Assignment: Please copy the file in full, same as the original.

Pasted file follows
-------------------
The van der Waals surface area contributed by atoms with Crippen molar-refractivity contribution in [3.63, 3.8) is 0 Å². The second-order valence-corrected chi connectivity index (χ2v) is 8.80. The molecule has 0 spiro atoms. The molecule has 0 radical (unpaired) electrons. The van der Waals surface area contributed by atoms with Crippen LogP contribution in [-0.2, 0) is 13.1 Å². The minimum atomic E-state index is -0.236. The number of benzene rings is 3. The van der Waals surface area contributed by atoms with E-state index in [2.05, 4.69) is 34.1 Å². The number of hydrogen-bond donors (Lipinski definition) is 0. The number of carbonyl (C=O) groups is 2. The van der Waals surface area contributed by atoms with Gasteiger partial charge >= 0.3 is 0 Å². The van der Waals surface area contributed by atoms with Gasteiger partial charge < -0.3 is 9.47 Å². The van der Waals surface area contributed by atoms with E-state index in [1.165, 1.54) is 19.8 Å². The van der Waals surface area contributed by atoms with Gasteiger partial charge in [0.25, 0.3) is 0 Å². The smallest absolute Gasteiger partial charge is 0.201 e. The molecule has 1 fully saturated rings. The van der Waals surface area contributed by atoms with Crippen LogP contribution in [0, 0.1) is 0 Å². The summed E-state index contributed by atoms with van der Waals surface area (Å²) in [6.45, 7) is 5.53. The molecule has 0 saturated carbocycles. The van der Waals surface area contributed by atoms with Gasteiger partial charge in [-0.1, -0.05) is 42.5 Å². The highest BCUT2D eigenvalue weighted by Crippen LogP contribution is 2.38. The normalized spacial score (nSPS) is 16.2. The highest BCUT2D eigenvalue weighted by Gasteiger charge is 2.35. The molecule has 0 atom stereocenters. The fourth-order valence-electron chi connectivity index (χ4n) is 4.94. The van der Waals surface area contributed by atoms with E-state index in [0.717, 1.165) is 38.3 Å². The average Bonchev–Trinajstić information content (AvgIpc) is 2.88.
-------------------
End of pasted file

The van der Waals surface area contributed by atoms with Crippen molar-refractivity contribution in [3.63, 3.8) is 0 Å². The second-order valence-corrected chi connectivity index (χ2v) is 8.80. The molecule has 0 spiro atoms. The molecule has 0 radical (unpaired) electrons. The van der Waals surface area contributed by atoms with Crippen LogP contribution in [-0.2, 0) is 13.1 Å². The minimum atomic E-state index is -0.236. The number of benzene rings is 3. The van der Waals surface area contributed by atoms with E-state index in [2.05, 4.69) is 34.1 Å². The number of hydrogen-bond donors (Lipinski definition) is 0. The number of carbonyl (C=O) groups is 2. The van der Waals surface area contributed by atoms with Gasteiger partial charge >= 0.3 is 0 Å². The van der Waals surface area contributed by atoms with Gasteiger partial charge < -0.3 is 9.47 Å². The van der Waals surface area contributed by atoms with E-state index in [1.165, 1.54) is 19.8 Å². The van der Waals surface area contributed by atoms with Gasteiger partial charge in [0.25, 0.3) is 0 Å². The smallest absolute Gasteiger partial charge is 0.201 e. The molecule has 1 fully saturated rings. The van der Waals surface area contributed by atoms with Crippen LogP contribution in [0, 0.1) is 0 Å². The summed E-state index contributed by atoms with van der Waals surface area (Å²) in [6.45, 7) is 5.53. The molecule has 0 saturated carbocycles. The van der Waals surface area contributed by atoms with Gasteiger partial charge in [-0.1, -0.05) is 42.5 Å². The highest BCUT2D eigenvalue weighted by Crippen LogP contribution is 2.38. The normalized spacial score (nSPS) is 16.2. The highest BCUT2D eigenvalue weighted by Gasteiger charge is 2.35. The molecule has 0 atom stereocenters. The fourth-order valence-electron chi connectivity index (χ4n) is 4.94. The van der Waals surface area contributed by atoms with E-state index in [0.717, 1.165) is 38.3 Å². The average Bonchev–Trinajstić information content (AvgIpc) is 2.88.